The Best Michigan State Parks for Fall Color
Fall color in Michigan is among the best in the country (and according to 10best the Upper Peninsula is #1) thanks to our beautiful scenery gaining orange, yellow, and red during September and October. With the seasonal transition comes cooler temperatures and fewer vacations, but if you’re still looking for one last great Michigan road trip this year we have you covered. There are many great places in Michigan to see stunning fall color, but today we are focused on Michigan State Parks. While we love all of our state parks, some are better than others for those who visit hoping to see fall color. Below is a list of the state parks where we’ve had the best luck seeing stunning changes in the fall, as well as a little bit about each park and the best spots in them. Enjoy the color show this year, and stay tuned for more great posts about fall color destinations. These are the best Michigan state parks for fall color:
Porcupine Mountains Wilderness State Park – Our largest state park at the western end of the Upper Peninsula is one of the first spots in the state to see the colors turn. With 35,000 acres of old growth forest there are plenty of great opportunities to see a colorful display at Porcupine Mountains Wilderness State Park.
Fort Wilkins Historic State Park – The drive to Fort Wilkins State Park comes with plenty of memorable fall color overlooks, like Brockway Mountain Drive, and the U.S. 41 “tunnel of trees.” The centerpiece of the park is its restored 1840s military outpost, but there are plenty of great vantage points here for seeing the color show.
Tops spots for fall color – Lake Fanny Hooe, Astor Shipwreck Park/Copper Harbor Lighthouse
Baraga State Park – Located across the bay from the two highest points in Michigan (Mt. Arvon and Mt. Curwood), Baraga State Park is a great fall color stop for those looking for amazing views near water. This is one of the smaller state parks in the U.P., but it has some excellent campsites.
Top spots for fall color – Campground and Nature Trail, Keweenaw Bay Day Use Area
Bewabic State Park – A great example of Civilian Conservation Corps work in the 1930s, Bewabic State Park is located on Fortune Lake near Crystal Falls. This is one of our favorite camping destinations in the U.P., as we enjoy the quiet, wooded campground with more than 130 sites.
Top spots for fall color – Fortune Lake, Trails
Van Riper State Park – With frontage on both the Peshekee River and Lake Michigamme, Van Riper State Park is a popular destination in all seasons. This state park has a large campground and several miles of hiking trails. This is also one of the best spots in the state for possible sightings of the elusive Michigan moose.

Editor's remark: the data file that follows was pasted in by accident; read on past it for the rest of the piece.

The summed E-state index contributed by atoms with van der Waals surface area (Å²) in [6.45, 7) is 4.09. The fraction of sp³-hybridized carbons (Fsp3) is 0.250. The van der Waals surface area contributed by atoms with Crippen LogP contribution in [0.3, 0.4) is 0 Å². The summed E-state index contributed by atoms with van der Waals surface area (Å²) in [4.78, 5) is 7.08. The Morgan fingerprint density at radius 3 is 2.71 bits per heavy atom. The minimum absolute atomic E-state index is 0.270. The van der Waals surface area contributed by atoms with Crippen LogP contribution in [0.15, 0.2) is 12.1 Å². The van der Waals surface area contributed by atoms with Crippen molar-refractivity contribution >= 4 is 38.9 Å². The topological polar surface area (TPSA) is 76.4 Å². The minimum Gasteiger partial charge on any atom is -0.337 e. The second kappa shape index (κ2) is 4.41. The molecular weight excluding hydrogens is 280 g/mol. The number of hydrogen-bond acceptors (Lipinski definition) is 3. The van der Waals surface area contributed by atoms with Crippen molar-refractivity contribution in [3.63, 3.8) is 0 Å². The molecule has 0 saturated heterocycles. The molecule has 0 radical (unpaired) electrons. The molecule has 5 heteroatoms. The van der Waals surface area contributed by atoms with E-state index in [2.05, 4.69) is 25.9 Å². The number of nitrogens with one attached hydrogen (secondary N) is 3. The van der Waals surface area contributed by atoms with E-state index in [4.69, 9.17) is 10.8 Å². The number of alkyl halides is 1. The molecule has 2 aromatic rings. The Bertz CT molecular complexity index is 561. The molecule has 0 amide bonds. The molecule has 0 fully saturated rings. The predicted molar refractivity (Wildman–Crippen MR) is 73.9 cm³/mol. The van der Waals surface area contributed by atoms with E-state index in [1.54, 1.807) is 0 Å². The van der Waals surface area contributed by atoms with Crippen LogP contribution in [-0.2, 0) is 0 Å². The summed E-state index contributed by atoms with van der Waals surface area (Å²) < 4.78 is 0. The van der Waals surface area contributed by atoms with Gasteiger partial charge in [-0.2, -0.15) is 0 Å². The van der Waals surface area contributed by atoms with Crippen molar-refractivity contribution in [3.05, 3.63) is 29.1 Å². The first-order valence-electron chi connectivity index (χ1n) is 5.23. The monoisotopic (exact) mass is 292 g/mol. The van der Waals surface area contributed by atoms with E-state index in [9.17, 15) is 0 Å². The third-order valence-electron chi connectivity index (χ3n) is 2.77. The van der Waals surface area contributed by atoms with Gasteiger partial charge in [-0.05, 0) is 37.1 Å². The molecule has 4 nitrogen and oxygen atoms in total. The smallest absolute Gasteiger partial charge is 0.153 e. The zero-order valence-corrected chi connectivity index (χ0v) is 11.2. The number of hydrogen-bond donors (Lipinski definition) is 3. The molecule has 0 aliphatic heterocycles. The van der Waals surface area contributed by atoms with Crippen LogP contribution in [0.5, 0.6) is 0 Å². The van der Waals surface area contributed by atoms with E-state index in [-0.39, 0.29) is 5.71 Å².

Top spots for fall color – River Trail, Old Wagon Road Trail
Tahquamenon Falls State Park – The main attraction at Tahquamenon Falls State Park is Michigan’s largest waterfall, but there are also more than 20 miles of hiking trails here that follow the river or explore the rest of the park’s 50,000 acres.
Mackinac Island State Park – One of the last places in Northern Michigan to experience the color change, Mackinac Island offers plenty of vantage points for that great fall color photo. More than 80 percent of the island has been preserved as a state park.By late September and October the crowds have thinned out, leaving visitors a more peaceful stroll or bike ride around the island’s eight mile perimeter or into its roads that lead to forts, bluffs, and rock formations.
Top spots for fall color – Fort Mackinac, Tranquil Bluff Trail, M-185
Wilderness State Park – One of the Lower Peninsula’s largest state parks is just a short drive away from Mackinaw City, and while it is known for its 26 miles of Lake Michigan shoreline it offers 250 campsites and plenty of great fall color spots throughout its 10,000 acres.
Top spots for fall color – Nebo Trail, North Country Trail, Sturgeon Bay Trail
Cheboygan State Park – Two of the highlights of Cheboygan State Park are its Lake Huron shoreline, and the ruins of the original Cheboygan lighthouse. Several miles of trails wind through forests and along the shoreline here, providing plenty of great chances to see fall color.
Top spots for fall color – Red Trail, Green Trail, Yellow Trail, Black Trail
Petoskey State Park – Known for its sand dunes, beach, and excellent hunting grounds for Petoskey stones, Petoskey State Park is also home to a few scenic hiking trails and a two campgrounds. The famed Tunne of Trees begins just a few miles up the road, and in the fall you can see the changing colors along the coastline from Petoskey to Harbor Springs.
Top spots for fall color – Old Baldy Trail, Portage Trail
Otsego Lake State Park – This scenic state park near Gaylord offers plentiful outdoor recreation opportunities and a campground. In the fall the wooded shoreline of Otsego Lake makes this a picture-perfect destination, and the calm water offers up many great reflection shots for photographers.